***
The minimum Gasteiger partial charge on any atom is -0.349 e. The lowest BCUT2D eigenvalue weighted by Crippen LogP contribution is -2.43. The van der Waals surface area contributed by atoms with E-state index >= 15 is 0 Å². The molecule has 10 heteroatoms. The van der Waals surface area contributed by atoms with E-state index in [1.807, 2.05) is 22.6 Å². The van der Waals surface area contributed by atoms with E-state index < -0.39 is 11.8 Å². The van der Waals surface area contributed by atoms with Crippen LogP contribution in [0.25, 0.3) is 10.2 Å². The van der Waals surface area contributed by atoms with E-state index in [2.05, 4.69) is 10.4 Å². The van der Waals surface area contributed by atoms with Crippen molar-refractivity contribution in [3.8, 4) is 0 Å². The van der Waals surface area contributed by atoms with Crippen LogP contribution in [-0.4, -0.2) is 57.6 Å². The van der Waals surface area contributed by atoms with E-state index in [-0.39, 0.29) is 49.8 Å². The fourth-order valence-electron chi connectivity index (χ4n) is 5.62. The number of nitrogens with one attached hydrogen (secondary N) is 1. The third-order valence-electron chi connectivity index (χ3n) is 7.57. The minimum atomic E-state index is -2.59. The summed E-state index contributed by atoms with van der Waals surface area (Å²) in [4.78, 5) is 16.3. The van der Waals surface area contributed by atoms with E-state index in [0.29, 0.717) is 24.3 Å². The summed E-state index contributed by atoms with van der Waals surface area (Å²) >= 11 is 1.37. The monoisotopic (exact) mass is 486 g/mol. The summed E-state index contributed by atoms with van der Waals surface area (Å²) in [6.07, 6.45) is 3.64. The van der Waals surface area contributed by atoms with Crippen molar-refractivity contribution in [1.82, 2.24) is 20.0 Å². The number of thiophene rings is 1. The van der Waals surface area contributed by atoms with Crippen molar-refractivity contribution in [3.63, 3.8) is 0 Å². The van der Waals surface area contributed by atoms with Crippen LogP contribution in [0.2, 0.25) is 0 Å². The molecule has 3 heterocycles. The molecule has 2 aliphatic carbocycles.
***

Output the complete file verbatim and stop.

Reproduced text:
The minimum Gasteiger partial charge on any atom is -0.349 e. The lowest BCUT2D eigenvalue weighted by Crippen LogP contribution is -2.43. The van der Waals surface area contributed by atoms with E-state index >= 15 is 0 Å². The molecule has 10 heteroatoms. The van der Waals surface area contributed by atoms with E-state index in [1.807, 2.05) is 22.6 Å². The van der Waals surface area contributed by atoms with E-state index < -0.39 is 11.8 Å². The van der Waals surface area contributed by atoms with Crippen LogP contribution in [0.25, 0.3) is 10.2 Å². The van der Waals surface area contributed by atoms with E-state index in [2.05, 4.69) is 10.4 Å². The van der Waals surface area contributed by atoms with Crippen molar-refractivity contribution in [3.8, 4) is 0 Å². The van der Waals surface area contributed by atoms with Crippen LogP contribution in [-0.4, -0.2) is 57.6 Å². The van der Waals surface area contributed by atoms with E-state index in [-0.39, 0.29) is 49.8 Å². The fourth-order valence-electron chi connectivity index (χ4n) is 5.62. The number of nitrogens with one attached hydrogen (secondary N) is 1. The third-order valence-electron chi connectivity index (χ3n) is 7.57. The minimum atomic E-state index is -2.59. The summed E-state index contributed by atoms with van der Waals surface area (Å²) in [4.78, 5) is 16.3. The van der Waals surface area contributed by atoms with E-state index in [0.29, 0.717) is 24.3 Å². The summed E-state index contributed by atoms with van der Waals surface area (Å²) >= 11 is 1.37. The monoisotopic (exact) mass is 486 g/mol. The summed E-state index contributed by atoms with van der Waals surface area (Å²) in [6.07, 6.45) is 3.64. The van der Waals surface area contributed by atoms with Crippen molar-refractivity contribution in [1.82, 2.24) is 20.0 Å². The number of thiophene rings is 1. The van der Waals surface area contributed by atoms with Crippen molar-refractivity contribution in [3.63, 3.8) is 0 Å². The van der Waals surface area contributed by atoms with Crippen LogP contribution in [0.2, 0.25) is 0 Å². The molecule has 3 heterocycles. The molecule has 2 aliphatic carbocycles.